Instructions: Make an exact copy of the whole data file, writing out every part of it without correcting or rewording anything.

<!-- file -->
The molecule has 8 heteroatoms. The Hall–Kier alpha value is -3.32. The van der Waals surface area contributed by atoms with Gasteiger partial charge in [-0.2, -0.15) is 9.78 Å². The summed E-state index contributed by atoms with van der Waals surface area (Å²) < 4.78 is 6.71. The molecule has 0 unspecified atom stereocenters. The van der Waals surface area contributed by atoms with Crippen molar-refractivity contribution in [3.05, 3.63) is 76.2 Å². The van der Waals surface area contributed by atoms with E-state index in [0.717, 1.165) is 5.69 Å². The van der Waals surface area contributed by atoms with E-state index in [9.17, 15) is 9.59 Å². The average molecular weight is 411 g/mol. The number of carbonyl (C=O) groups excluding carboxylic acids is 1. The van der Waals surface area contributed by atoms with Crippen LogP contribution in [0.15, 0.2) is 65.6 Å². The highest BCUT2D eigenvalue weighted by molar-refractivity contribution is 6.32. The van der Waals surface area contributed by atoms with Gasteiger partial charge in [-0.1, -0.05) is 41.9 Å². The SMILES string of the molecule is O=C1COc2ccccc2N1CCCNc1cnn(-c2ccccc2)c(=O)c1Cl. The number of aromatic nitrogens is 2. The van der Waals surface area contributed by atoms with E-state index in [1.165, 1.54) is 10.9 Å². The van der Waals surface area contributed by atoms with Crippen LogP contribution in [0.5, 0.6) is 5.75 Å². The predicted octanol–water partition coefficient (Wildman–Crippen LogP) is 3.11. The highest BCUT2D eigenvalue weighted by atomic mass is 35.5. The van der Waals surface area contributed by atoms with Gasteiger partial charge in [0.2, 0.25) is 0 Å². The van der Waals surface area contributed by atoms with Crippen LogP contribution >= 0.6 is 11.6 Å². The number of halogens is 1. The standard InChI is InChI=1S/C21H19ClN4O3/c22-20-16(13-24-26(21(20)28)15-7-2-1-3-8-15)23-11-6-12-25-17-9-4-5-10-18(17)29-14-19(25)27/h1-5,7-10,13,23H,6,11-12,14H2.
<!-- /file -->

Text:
The molecule has 8 heteroatoms. The Hall–Kier alpha value is -3.32. The van der Waals surface area contributed by atoms with Gasteiger partial charge in [-0.2, -0.15) is 9.78 Å². The summed E-state index contributed by atoms with van der Waals surface area (Å²) < 4.78 is 6.71. The molecule has 0 unspecified atom stereocenters. The van der Waals surface area contributed by atoms with Crippen molar-refractivity contribution in [3.05, 3.63) is 76.2 Å². The van der Waals surface area contributed by atoms with E-state index in [0.717, 1.165) is 5.69 Å². The van der Waals surface area contributed by atoms with E-state index in [9.17, 15) is 9.59 Å². The average molecular weight is 411 g/mol. The number of carbonyl (C=O) groups excluding carboxylic acids is 1. The van der Waals surface area contributed by atoms with Crippen LogP contribution in [0.15, 0.2) is 65.6 Å². The highest BCUT2D eigenvalue weighted by molar-refractivity contribution is 6.32. The van der Waals surface area contributed by atoms with Gasteiger partial charge in [-0.1, -0.05) is 41.9 Å². The SMILES string of the molecule is O=C1COc2ccccc2N1CCCNc1cnn(-c2ccccc2)c(=O)c1Cl. The number of aromatic nitrogens is 2. The van der Waals surface area contributed by atoms with E-state index in [1.165, 1.54) is 10.9 Å². The van der Waals surface area contributed by atoms with Crippen LogP contribution in [0.5, 0.6) is 5.75 Å². The predicted octanol–water partition coefficient (Wildman–Crippen LogP) is 3.11. The highest BCUT2D eigenvalue weighted by atomic mass is 35.5. The van der Waals surface area contributed by atoms with Gasteiger partial charge in [0.2, 0.25) is 0 Å². The van der Waals surface area contributed by atoms with Crippen LogP contribution >= 0.6 is 11.6 Å². The number of halogens is 1. The standard InChI is InChI=1S/C21H19ClN4O3/c22-20-16(13-24-26(21(20)28)15-7-2-1-3-8-15)23-11-6-12-25-17-9-4-5-10-18(17)29-14-19(25)27/h1-5,7-10,13,23H,6,11-12,14H2.